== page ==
As a Religious IDF Officer, Which Version of Yizkor Do You Prefer?

Head to Head: an interview with Elazar Stern.

Maj. Gen. (res. ) Elazar Stern, chairman of the Foundation for the Benefit of Holocaust Victims in Israel, headed the Israel Defense Forces' manpower branch from 2004 to 2008. Before that, he held various command positions with the paratroopers, led the Bahad 1 officer training school and was chief IDF education officer.

In his various positions, he often dealt with civilian issues, and as a senior religious officer, he was criticized by the extreme right and the religious establishment during the Gaza pullout. He was also criticized for his attempt to lengthen active service for hesder yeshiva students. Since his discharge, he has dealt mostly with social and educational projects.

stern - Tomer Appelbaum - June 21 2011
Tomer Appelbaum

Elazar Stern, were you surprised by the intense emotions in the debate on whether to recite the words "May God remember" or "May the Jewish people remember" at military memorial ceremonies?

I was very surprised by the debate because I have never dealt with this. I've been to ceremonies, and one time I heard "May the Jewish people remember" and another time "God," and it never bothered me. On the other hand, the emotions did not surprise me at all - memorializing in the State of Israel is a powerful and loaded subject.

As a religious person and a former senior IDF officer, what do you consider the preferable version?

It's important to stress that at ceremonies we always recite two prayers - Yizkor and El Maleh Rahamim [God Who is Full of Compassion]. And so far no one has gotten up and complained about El Maleh Rahamim, so the Lord of the Universe surely remembers the fallen soldiers from Israel's wars.

The challenge for us is to ensure that the Jewish people remember, and in the absence of religious protocol on this ... our remembering is a very important challenge. So it doesn't bother me at all that "May the Jewish people remember" is recited, especially as it is said alongside El Maleh Rahamim, because I really think we have to make a concerted effort for the people to remember.

But many religious people feel that Berl Katznelson's wording is a blow to the religious source, the Yizkor prayer, and removes God from the picture.

I actually think it's a very nice adaptation. Taking things from the tradition and applying them to the Israeliness of today does not damage the tradition. There is no contradiction here, there is the depth of the word "Yizkor" from the perspective of taking it out of the synagogue but still leaving it connected. It's clear to us where the whole concept of this prayer is coming from.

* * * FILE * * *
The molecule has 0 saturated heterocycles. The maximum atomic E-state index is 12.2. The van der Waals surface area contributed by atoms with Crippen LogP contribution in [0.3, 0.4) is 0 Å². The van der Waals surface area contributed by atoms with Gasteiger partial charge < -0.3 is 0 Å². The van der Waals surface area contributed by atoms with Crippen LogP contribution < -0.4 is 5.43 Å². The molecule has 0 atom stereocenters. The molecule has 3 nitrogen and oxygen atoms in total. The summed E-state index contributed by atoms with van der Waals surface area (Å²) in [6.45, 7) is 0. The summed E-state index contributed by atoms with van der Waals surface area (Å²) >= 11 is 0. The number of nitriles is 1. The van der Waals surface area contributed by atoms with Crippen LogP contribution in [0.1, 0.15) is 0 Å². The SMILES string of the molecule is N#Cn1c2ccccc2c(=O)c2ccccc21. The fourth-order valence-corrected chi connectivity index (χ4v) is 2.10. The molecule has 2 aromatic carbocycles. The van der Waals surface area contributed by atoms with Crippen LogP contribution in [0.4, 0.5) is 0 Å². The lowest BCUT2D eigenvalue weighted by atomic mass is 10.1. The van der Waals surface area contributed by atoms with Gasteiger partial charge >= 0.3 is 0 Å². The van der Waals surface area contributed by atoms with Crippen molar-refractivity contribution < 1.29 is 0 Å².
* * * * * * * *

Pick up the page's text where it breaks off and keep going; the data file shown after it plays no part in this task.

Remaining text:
But some see the attempt to recite "May God remember" as another sign of the religious community's growing influence in the IDF.

Not necessarily, after all, when Chief IDF Rabbi Shlomo Goren instituted this in the 1960s, the religious were a small minority in the army. I would separate this entire discussion from the number of religious soldiers in the army ....

So you think that the chief of staff should change the order to recite "May God remember"?

It's a discussion that should take place well beyond the army. There is a committee in the Defense Ministry that deals with matters of memorializing, there are also representatives from academia and Yad Labanim [a group that deals with soldiers' welfare and commemoration of the fallen]. They should be the ones to discuss the matter.

It didn't just happen that the military cemeteries are not the chief of staff's responsibility. They belong to the nation .... If I were to appear before this committee, I would say let them recite "May the people remember" and El Maleh Rahamim.

Are you aware that there are secular people who feel it's a form of religious coercion by the army?

During the Second Lebanon War, bereaved families contacted me and requested that a reform woman rabbi recite something, in addition to the religious military ceremony in the cemeteries. I said I had no problem with that, and then they asked what would happen if she recited a prayer, and I said it wasn't a problem. I don't check ahead of time the texts to be recited by the people a family wishes to have speak. I approved it and it was also acceptable to representative of the IDF rabbinate .... These fights in the end take us to the wrong places.

Are you worried that the religious community's insistence on reciting "May God remember" may distance secular people from the Memorial Day ceremonies?

Every time religiosity comes from a place of force, we get burned in the end. I certainly wouldn't fight over this. Take Tisha B'Av for example. The memorial day for the destruction of the Temple has a religious protocol only, and in practice it doesn't interest secular people. There's a danger that this can happen with us too, perhaps not today, but please God, in the future when there is peace. We know how the Americans treat their Memorial Day. There it's basically a day for shopping. We want to mobilize the entire nation in the effort to remember the IDF's fallen soldiers and not leave it in the small domain of the religious.

This is not the first clash between religious and secular values when it comes to remembering the IDF's fallen soldiers. There was a similar debate on whether it is permissible to add the secular date to the inscriptions on tombstones in military cemeteries.

There is a minefield here between the desires of the collective and the individual, between constantly clashing values. And the trick is not to fight against them but to find a way to include them all, to recite "May the people of Israel" alongside El Maleh Rahamim. We don't have to worry about God remembering our fallen soldiers. He surely remembers them.